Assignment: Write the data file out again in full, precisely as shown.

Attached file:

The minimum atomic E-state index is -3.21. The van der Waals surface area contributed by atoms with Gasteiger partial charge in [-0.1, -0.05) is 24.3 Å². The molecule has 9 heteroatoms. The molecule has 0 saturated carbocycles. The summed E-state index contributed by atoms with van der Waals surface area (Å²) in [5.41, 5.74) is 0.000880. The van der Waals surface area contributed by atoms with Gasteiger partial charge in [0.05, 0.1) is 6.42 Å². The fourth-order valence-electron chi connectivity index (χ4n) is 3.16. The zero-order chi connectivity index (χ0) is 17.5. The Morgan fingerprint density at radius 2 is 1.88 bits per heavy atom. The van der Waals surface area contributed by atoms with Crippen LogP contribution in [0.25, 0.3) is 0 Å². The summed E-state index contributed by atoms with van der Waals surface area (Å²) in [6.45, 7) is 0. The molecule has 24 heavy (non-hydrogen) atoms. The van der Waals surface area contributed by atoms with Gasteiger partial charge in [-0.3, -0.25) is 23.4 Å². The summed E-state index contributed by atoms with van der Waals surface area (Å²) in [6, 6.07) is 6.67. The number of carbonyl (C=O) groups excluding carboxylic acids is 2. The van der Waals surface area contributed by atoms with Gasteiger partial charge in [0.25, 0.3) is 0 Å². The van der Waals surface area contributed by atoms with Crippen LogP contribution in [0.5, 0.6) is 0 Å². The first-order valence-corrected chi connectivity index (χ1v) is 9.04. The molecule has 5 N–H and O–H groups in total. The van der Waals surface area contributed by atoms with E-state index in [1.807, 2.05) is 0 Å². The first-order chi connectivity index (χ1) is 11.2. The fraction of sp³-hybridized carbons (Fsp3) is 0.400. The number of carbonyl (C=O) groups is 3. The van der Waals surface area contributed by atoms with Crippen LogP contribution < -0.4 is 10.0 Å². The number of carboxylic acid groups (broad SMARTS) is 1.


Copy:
The minimum atomic E-state index is -3.21. The van der Waals surface area contributed by atoms with Gasteiger partial charge in [-0.1, -0.05) is 24.3 Å². The molecule has 9 heteroatoms. The molecule has 0 saturated carbocycles. The summed E-state index contributed by atoms with van der Waals surface area (Å²) in [5.41, 5.74) is 0.000880. The van der Waals surface area contributed by atoms with Gasteiger partial charge in [0.05, 0.1) is 6.42 Å². The fourth-order valence-electron chi connectivity index (χ4n) is 3.16. The zero-order chi connectivity index (χ0) is 17.5. The Morgan fingerprint density at radius 2 is 1.88 bits per heavy atom. The van der Waals surface area contributed by atoms with Crippen LogP contribution in [0.25, 0.3) is 0 Å². The summed E-state index contributed by atoms with van der Waals surface area (Å²) in [6.45, 7) is 0. The molecule has 24 heavy (non-hydrogen) atoms. The van der Waals surface area contributed by atoms with Gasteiger partial charge in [-0.3, -0.25) is 23.4 Å². The summed E-state index contributed by atoms with van der Waals surface area (Å²) in [6, 6.07) is 6.67. The number of carbonyl (C=O) groups excluding carboxylic acids is 2. The van der Waals surface area contributed by atoms with Gasteiger partial charge in [0.25, 0.3) is 0 Å². The van der Waals surface area contributed by atoms with Crippen LogP contribution in [0.5, 0.6) is 0 Å². The first-order valence-corrected chi connectivity index (χ1v) is 9.04. The molecule has 5 N–H and O–H groups in total. The van der Waals surface area contributed by atoms with E-state index in [1.807, 2.05) is 0 Å². The first-order chi connectivity index (χ1) is 11.2. The fraction of sp³-hybridized carbons (Fsp3) is 0.400. The number of carbonyl (C=O) groups is 3. The van der Waals surface area contributed by atoms with Crippen LogP contribution < -0.4 is 10.0 Å². The number of carboxylic acid groups (broad SMARTS) is 1.